Given the surge of NFT use by global fashion and footwear brands, and these recent trademark applications, it is reasonable to consider the potential for use of NFTs in relation to pharmaceutical brands. Similar to the NFT authentication process for luxury brands described above, NFTs could, in theory, be used to authenticate pharmaceutical products. Pharmaceutical distributors and group purchasing organizations could use NFT data uploaded by manufacturers to streamline the authentication process and potentially help reduce the amount of counterfeit drugs offered on the black market.

Presently, a number of pharmaceutical companies use the MediLedger database to communicate with trading partners and to authenticate their products. MediLedger is a blockchain-based network that allows pharmaceutical manufacturers to maintain data regarding products on one database that is accessible to all trading partners. MediLedger enables authorised trading partners (specifically licensed wholesalers and dispensers) to scan a barcode on prescription medicine, and get a verification response back. Whether an NFT-based alternative might develop is still an open question.

Although use of NFTs for authentication of certain types of product seems promising, there are general efficiency and financial concerns associated with NFTs. Similar to other digital assets on the blockchain, NFTs need a substantial amount of carbon energy to make even the smallest transactions. According to a report by The New York Times, “the creation of an average NFT has a stunning environmental footprint of over 200 kilograms of planet-warming carbon, equivalent to driving 500 miles in a typical American gasoline-powered car.”

There are also high fees for minting, buying and selling NFTs. Minting an NFT refers to the process of turning a digital file into a crypto-collectible or a digital asset on the blockchain. When it comes to minting or transacting NFTs, owners have to pay for the computing energy required to validate transactions on blockchain. Though there has been a big push in the last year for the creation and widespread use of eco-friendly blockchain platforms, this is not yet a reality.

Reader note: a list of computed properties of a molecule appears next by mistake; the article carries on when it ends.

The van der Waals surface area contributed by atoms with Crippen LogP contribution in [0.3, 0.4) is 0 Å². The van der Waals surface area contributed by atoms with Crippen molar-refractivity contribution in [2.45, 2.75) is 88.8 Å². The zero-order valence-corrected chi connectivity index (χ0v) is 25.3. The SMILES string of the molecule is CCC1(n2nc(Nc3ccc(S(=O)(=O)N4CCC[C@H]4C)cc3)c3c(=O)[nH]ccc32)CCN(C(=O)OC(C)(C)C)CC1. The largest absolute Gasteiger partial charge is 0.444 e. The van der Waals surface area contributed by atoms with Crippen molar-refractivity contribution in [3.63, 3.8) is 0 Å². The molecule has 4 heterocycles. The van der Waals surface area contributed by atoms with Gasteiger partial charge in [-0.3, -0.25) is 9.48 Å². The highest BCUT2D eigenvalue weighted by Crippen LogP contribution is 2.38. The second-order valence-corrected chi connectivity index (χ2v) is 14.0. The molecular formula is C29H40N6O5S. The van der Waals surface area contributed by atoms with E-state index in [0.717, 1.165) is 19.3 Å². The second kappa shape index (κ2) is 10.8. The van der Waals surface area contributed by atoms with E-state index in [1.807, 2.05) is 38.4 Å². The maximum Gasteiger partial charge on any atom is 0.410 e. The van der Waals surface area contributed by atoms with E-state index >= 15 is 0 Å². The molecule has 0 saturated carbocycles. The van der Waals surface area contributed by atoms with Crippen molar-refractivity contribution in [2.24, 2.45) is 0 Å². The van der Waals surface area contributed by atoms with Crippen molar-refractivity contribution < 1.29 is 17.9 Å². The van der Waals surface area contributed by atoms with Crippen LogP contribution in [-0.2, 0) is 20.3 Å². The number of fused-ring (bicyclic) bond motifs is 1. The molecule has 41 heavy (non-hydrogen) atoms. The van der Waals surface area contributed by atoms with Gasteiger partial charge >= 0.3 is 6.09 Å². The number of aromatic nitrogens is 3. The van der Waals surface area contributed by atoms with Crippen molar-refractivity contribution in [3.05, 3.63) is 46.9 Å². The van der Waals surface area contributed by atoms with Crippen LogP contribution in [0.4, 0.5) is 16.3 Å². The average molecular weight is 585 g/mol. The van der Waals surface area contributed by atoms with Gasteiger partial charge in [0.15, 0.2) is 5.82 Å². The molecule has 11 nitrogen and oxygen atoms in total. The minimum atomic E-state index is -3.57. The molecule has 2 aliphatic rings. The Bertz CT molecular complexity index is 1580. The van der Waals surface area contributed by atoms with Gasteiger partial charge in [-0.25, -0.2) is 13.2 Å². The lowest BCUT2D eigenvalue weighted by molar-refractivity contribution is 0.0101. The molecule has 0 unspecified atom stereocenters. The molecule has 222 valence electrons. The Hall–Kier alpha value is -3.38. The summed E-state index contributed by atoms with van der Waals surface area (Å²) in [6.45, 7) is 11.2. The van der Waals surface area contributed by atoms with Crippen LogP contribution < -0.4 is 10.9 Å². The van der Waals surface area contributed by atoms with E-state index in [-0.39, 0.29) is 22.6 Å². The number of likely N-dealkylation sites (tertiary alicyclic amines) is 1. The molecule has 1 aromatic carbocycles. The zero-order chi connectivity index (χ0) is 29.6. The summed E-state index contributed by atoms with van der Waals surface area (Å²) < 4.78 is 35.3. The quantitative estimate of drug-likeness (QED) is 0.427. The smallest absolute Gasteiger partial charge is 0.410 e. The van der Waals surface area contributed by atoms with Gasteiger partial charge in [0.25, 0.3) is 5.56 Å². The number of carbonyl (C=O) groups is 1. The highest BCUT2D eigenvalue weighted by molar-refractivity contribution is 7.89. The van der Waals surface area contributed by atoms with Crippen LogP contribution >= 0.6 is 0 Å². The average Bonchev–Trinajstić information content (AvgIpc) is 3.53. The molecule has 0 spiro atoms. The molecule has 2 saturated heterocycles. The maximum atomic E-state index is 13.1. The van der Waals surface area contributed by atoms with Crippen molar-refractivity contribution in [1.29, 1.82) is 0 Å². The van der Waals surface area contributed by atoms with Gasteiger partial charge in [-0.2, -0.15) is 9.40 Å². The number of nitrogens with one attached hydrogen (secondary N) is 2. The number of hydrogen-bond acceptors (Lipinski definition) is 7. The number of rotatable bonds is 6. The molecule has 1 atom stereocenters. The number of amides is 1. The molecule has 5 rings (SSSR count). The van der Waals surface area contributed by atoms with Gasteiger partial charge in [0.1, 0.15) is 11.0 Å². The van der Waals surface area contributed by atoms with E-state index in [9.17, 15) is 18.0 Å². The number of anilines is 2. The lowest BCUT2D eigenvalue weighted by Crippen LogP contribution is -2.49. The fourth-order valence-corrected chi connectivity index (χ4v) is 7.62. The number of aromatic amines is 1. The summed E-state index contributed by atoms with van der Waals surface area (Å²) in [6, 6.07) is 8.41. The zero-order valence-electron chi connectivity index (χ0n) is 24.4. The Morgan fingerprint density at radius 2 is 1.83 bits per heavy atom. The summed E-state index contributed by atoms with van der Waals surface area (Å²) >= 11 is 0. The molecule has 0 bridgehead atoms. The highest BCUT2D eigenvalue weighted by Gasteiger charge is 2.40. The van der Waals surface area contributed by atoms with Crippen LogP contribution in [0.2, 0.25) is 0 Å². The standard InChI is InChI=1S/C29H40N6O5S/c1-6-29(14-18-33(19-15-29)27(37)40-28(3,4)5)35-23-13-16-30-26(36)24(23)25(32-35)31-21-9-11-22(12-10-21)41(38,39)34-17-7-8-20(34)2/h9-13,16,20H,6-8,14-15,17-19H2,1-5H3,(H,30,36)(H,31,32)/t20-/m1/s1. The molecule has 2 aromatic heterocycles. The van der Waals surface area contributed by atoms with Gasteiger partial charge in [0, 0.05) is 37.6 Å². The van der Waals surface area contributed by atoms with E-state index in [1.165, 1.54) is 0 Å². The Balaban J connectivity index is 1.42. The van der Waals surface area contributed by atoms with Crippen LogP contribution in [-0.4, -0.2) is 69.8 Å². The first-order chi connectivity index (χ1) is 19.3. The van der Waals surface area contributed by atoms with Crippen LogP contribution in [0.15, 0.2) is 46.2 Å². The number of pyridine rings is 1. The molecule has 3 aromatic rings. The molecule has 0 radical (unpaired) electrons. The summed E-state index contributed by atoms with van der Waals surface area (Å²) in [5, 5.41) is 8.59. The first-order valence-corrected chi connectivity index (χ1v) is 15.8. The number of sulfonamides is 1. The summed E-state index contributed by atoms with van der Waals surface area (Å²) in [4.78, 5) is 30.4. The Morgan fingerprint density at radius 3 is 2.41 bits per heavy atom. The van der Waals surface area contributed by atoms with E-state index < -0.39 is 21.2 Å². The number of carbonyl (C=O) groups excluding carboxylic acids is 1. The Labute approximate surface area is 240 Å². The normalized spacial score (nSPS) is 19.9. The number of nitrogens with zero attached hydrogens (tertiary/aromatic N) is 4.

In the meantime, like with any new technology, brand owners will need to monitor their brands within the blockchain. For example, after discovering the sale of NFT versions of their comic book characters, DC Comics sent a letter to all of their freelance artists warning them that sales cannot be made without their authorisation. The letter noted that DC Comics is currently developing its own NFT platform. Some NFT platforms have already created formal processes for submitting intellectual property takedown requests, while others have yet to provide any. While international enforcement of trademark rights is already complicated enough, those challenges are further exacerbated on the blockchain, where infringement can be anonymous and decentralised.

On a related note, brand owners may find that their names have already been taken on the blockchain domains controlled by companies like Ethereum, Unstoppable Domains, and Handshake. There is no centralised dispute resolution system for blockchain domains as there is for ‘regular’ domain names. Some blockchain companies provide for a “reclaim” policy - for a fee.

In summary, the lack of regulation within the NFT marketplace creates a foreseeable hesitancy among corporations who are considering whether and how to join the NFT marketplace. Even so, there is no doubt that brand owners in the pharmaceuticals industry, as well as others, need to stay up-to-date on this developing technology.